Slowly but steadily
What's happening in Uzbekistan? One more display of radical Islam, dreaming of pan-Islamic caliphate? Another “democratic” color revolution in the former USSR? A revolt of the hungry population? Clan feuds? The West's revenge for Uzbekistan's withdrawal from anti-Russian GUUAM (now GUAM) alliance? Or another episode in the global fight for natural resources?
Probably, a little of everything.
Acramia, which organized the revolt, is not a Taliban but still… The organization was organized in 1996 as a branch of Hizb-ut-Tahrir (“the way to the true faith”), which is regarded by the official Tashkent as the organizer of the terror attacks in 2004.
As distinct from Taliban, Acramia denounces violence and preaches “peaceful seizure of power” at local level. But it's not ruled out that the both organizations are connected with each other. This is maintained by the official Tashkent, and the Russian foreign minister opined that the events in Uzbekistan had developed “with the assistance of foreign forces, including the Talibs”.
But the point is definitely not only in religious motivation of the people who seized Andijan. “The authorities speak about the attempt of Islamic coup. Though, in fact, Karimov understands quite well that the case in point isn't only radical Islam”, asserts the president of the Oriental Studies Foundation, Sergei Luzyanin. In his opinion, which is shared by the European media, the religious extremists represent just “specks” in the secular protest.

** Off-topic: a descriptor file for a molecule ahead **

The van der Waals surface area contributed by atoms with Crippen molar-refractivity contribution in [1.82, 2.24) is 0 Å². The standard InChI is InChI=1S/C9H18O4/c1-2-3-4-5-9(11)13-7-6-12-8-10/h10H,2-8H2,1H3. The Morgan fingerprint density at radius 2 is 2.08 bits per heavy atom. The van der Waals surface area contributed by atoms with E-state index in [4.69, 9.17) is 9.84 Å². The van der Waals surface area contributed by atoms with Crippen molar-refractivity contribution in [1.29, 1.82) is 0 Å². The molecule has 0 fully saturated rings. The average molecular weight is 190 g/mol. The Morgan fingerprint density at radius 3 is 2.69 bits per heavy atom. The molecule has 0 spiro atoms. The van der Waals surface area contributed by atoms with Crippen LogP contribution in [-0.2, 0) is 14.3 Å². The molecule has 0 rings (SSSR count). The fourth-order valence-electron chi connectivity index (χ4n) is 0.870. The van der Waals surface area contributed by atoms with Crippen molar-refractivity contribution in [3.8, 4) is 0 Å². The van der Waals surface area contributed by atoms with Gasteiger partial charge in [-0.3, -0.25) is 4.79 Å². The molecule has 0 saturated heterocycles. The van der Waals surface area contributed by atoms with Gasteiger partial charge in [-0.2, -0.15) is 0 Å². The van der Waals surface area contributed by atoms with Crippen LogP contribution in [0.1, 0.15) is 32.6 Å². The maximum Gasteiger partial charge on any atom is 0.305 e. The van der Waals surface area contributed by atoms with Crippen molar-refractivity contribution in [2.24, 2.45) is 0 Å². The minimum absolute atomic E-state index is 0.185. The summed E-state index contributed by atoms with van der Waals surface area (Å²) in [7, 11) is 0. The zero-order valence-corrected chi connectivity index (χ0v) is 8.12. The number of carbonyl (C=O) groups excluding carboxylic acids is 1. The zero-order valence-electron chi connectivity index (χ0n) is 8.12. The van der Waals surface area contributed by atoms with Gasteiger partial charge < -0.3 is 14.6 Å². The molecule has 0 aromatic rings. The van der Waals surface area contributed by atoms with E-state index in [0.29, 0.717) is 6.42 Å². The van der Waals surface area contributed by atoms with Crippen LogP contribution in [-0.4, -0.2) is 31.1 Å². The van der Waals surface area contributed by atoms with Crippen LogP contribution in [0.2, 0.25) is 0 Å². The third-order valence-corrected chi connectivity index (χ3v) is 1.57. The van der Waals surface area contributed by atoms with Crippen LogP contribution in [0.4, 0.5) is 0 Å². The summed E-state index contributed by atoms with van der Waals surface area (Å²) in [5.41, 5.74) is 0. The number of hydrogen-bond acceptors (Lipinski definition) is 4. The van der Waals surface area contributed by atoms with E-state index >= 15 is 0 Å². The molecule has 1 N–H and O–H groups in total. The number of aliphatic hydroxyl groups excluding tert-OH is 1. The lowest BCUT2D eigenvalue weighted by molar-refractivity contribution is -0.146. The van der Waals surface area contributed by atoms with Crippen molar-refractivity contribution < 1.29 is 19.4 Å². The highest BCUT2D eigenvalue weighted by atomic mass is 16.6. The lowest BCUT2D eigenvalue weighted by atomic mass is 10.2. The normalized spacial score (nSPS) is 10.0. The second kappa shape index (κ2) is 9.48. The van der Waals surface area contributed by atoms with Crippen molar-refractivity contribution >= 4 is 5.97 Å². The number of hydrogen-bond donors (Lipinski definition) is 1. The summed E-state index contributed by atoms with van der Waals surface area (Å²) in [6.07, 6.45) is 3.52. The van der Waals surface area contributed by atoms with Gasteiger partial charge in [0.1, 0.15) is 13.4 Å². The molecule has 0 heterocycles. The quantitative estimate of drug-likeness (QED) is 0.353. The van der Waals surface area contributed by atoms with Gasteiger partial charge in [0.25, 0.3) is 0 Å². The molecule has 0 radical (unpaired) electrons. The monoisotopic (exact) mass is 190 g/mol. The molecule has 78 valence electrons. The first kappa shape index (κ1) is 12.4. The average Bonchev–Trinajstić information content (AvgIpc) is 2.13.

This “secular protest” has the political and economic reasons. It is no secret that Usbekistan did always have, even over the Soviet period, tough authoritarian regimes. After the republic obtained the independence, the authoritarianism became only more pronounced: what distinguishes it from that of Turkmenistan is only the lack of the quasi-religious presidential cult. Even for the East this toughness turned to be excessive.
As far as the economics is concerned, the situation in Uzbekistan is better, than in the neighboring Kyrgyzstan and Tajikistan. According to the official statistics, the country has accumulated $ 15 billions of foreign investments. The new investment program implies investing $ 515 million, the biggest part which - $ 209 million - is supposed to be invested into oil & gas production.